Unpacking the Past: Colleagues at the Metropolitan Museum of Art:
Understanding the Close Working Relationship Between Cesnola and Hall
Ianna Recco '16
Photo Credit

Images courtesy of the Hamilton College Archives.

Unpacking the Past: Colleagues at the Metropolitan Museum of Art

The family of Isaac Hall believes that he acquired the collection now housed at the Wellin in 1876 when he visited Cesnola in Cyprus, which was during Cesnola’s second stage of excavating in Cyprus. His first stage of excavating, done between 1866 and 1872, yielded a large collection, the majority of which was eventually sold to the Metropolitan Museum of Art (the Met). Once Cesnola decided to sell his collection, he packed up his objects, and sent them on ships headed for London in 1872. Several museums purchased objects from Cesnola at this time, including the British Museum. However, Cesnola preferred to sell the bulk of his collection to single museum. In 1872, just two years after it was founded, the Met made an offer and purchased the collection from Cesnola. Cesnola then brought his collection to New York and installed it. He eventually returned to Cyprus to conduct further digging, which is precisely when Isaac Hall visited him and likely acquired the objects now at the Wellin.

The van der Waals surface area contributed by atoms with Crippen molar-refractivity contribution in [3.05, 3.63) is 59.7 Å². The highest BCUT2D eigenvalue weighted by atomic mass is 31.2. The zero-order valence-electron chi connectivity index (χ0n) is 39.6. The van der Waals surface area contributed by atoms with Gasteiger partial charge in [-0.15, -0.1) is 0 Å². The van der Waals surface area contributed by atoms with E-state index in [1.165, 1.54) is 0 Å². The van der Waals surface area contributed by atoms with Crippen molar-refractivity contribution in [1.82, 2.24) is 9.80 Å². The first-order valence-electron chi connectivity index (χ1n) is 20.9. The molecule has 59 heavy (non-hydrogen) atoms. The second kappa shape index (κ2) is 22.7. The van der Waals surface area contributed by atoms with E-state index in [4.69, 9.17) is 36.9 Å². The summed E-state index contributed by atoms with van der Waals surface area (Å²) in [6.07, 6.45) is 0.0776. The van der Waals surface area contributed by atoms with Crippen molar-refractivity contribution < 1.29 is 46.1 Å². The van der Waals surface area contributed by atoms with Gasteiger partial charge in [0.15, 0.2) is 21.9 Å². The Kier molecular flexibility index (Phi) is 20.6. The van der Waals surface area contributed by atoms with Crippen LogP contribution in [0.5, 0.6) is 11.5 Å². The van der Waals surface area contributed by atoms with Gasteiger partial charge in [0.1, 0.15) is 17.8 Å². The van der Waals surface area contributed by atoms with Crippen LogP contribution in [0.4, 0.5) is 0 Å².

The two men stayed in close contact through the years. Cesnola became the Met’s first director and served from 1879 to 1904. He regularly corresponded with Hall and asked him for help in deciphering the inscriptions found on his Cypriot objects. For example, in a letter from July 1883 now in the Hamilton College Archives, Cesnola wrote to Hall asking him to visit the Met in order to help him with inscriptions. His confidence in Hall is exemplified in his statement “I know you will do the work ‘con amore’ having been connected already with the Cypriote antiquities.” Hall eventually joined Cesnola in working at the Met in 1885 and served as the Curator of the Department of Sculpture. Hall continued working with Cesnola in identifying objects in the collection and deciphering inscriptions until his death in 1896. Now, over one hundred years later, we can visit the objects on display at the Met or even closer to home at the Wellin and appreciate Isaac Hall’s dedication to preserving the physical history of Cyprus.

This post is the fifth part of a series about the origins and history of the Wellin’s recently acquired collection of Cypriot antiquities. For part one, visit:

Next Article
Ruth and Elmer Wellin Museum of Art
Cultivating Connections with Art
Previous Article
Ruth and Elmer Wellin Museum of Art
Strike a Pose
The Top Ten Poses and Gestures in Innovative Approaches, Honored Traditions

More Blog

Ruth and Elmer Wellin Museum of Art
The Life of Objects
Ruth and Elmer Wellin Museum of Art
Engaging in Creativity at the Wellin Museum
Ruth and Elmer Wellin Museum of Art
Senior Docent Reflections: Class of 2024
Ruth and Elmer Wellin Museum of Art
The Labyrinth of the Artist's Mind